Get the complete project »
- The Complete Research Material is averagely 90 pages long and it is in Ms Word Format, it has 1-5 Chapters.
- Major Attributes are Abstract, All Chapters, Figures, Appendix, References.
- Study Level: BTech, BSc, BEng, BA, HND, ND or NCE.
- Full Access Fee: ₦4,000
1.1 BACKGROUND TO THE STUDY
The primary purpose of teaching at any level of education is to bring a fundamental change in the learner (Tebabal & Kahssay, 2011). To facilitate the process of knowledge transmission, teachers should apply appropriate teaching methods that best suit specific objectives and level exit outcomes. In the traditional epoch, many teaching practitioners widely applied teacher-centered methods to impart knowledge to learners comparative to student-centered methods. Until today, questions about the effectiveness of teaching methods on student learning have consistently raised considerable interest in the thematic field of educational research (Hightower, 2011). Moreover, research on teaching and learning constantly endeavour to examine the extent to which different teaching methods enhance growth in student learning. Quite remarkably, regular poor academic performance by the majority students is fundamentally linked to application of ineffective teaching methods by teachers to impact knowledge to learners (Adunola, 2011). Substantial research on the effectiveness of teaching methods indicates that the quality of teaching is often reflected by the achievements of learners. According to Ayeni (2011), teaching is a process that involves bringing about desirable changes in learners so as to achieve specific outcomes. In order for the method used for teaching to be effective, Adunola (2011) maintains that teachers need to be conversant with numerous teaching strategies that take recognition of the magnitude of complexity of the concepts to be covered.
As an educator, the researcher has always been fascinated by the relationship between teaching methods and students' academic performance; especially when it comes to applications in the context of 21st century education. It seems that there is something in teaching that opens the gate of learning. It is true that successful learning depends on various factors that are not all teacher-related, but the methods that a teacher uses continue to play an important role in student learning and in their academic achievement. The challenges that educators face in the 21st century are so diverse that using better teaching methods is more crucial now than ever before.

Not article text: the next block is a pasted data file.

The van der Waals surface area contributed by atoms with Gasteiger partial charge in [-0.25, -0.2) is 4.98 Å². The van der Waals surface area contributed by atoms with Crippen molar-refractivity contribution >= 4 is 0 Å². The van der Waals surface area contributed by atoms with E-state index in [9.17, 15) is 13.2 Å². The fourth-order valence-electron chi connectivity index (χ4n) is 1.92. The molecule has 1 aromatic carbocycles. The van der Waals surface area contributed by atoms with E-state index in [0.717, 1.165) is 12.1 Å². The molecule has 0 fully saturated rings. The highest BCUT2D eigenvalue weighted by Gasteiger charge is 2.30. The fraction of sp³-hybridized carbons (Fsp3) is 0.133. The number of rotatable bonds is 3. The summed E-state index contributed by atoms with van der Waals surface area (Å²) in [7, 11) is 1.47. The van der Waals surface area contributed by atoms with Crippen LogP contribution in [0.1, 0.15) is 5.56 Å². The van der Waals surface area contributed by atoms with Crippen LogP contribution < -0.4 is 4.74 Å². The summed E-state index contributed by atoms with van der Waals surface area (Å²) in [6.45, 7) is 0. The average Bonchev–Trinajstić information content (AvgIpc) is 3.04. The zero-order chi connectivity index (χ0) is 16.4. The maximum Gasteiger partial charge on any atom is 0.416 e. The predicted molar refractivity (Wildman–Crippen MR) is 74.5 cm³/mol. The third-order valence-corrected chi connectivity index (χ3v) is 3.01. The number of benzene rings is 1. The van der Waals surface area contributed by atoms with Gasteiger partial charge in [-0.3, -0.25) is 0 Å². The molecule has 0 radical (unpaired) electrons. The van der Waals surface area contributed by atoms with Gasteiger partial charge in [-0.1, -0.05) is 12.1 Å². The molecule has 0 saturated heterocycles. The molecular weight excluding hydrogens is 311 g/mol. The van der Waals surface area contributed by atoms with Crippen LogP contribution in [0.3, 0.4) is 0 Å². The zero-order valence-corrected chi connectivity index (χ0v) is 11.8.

Gibbs and Jenkins (1992) bring the argument that the context of class and society has changed, but the teaching methods have remained unchanged. Various recent studies attempting to address the issues that affect teaching methods and student learning today include educational technology integration (Abbitt, 2011), teachers’ roles (Webb, 2009), the class environment (Doll et al., 2010), understanding the adult learner (Kisamore, Aldridge, Alexander, & White, 2008), length of the class session (Coskun, 2011), increasing class size in schools (Gibbs & Jenkins, 1992), students’ attitudes (Akkuzu & Akcay, 2011), as well as the increased interdependence of society today (Schul, 2011).
Studies on teaching methods are not something new in educational research. A large number of studies have been done on this area. Pascarella and Trenzini (2005) have written a compendium of research studies conducted in this area over the past three decades. Even before that, Feldman and Newcomb (1973) mentioned decades of similar research studies in the area of teaching methods. These show both increased interest and knowledge in the area of teaching strategies and learning theories. Svinicki (2000) suggests that these studies on teaching methods conducted in the past decades are so overwhelming that it would be impossible to go over them all in detail. For many decades, the search for better teaching methods to provide the best learning has been the goal of education. However, teaching method is not a one-size-fits-all proposition. Flexibility is crucial in adapting teaching methods in the class. Since all teachers are different, the strategies they use, and the way they use them will depend on the context and situation of their class (McCornac & Phan Thuy, 2005), as well as their own personality and biases.
The effect of teaching methods on students’ learning should be the interest of every teacher and student. In the field of education, there have been various studies done in an attempt to measure teaching methods. Gray (2004) conducted a case study on several teaching methods in schools to explore the reasons for their use, and perceptions of effectiveness. The result of their study suggested that various methods do influence teaching effectiveness.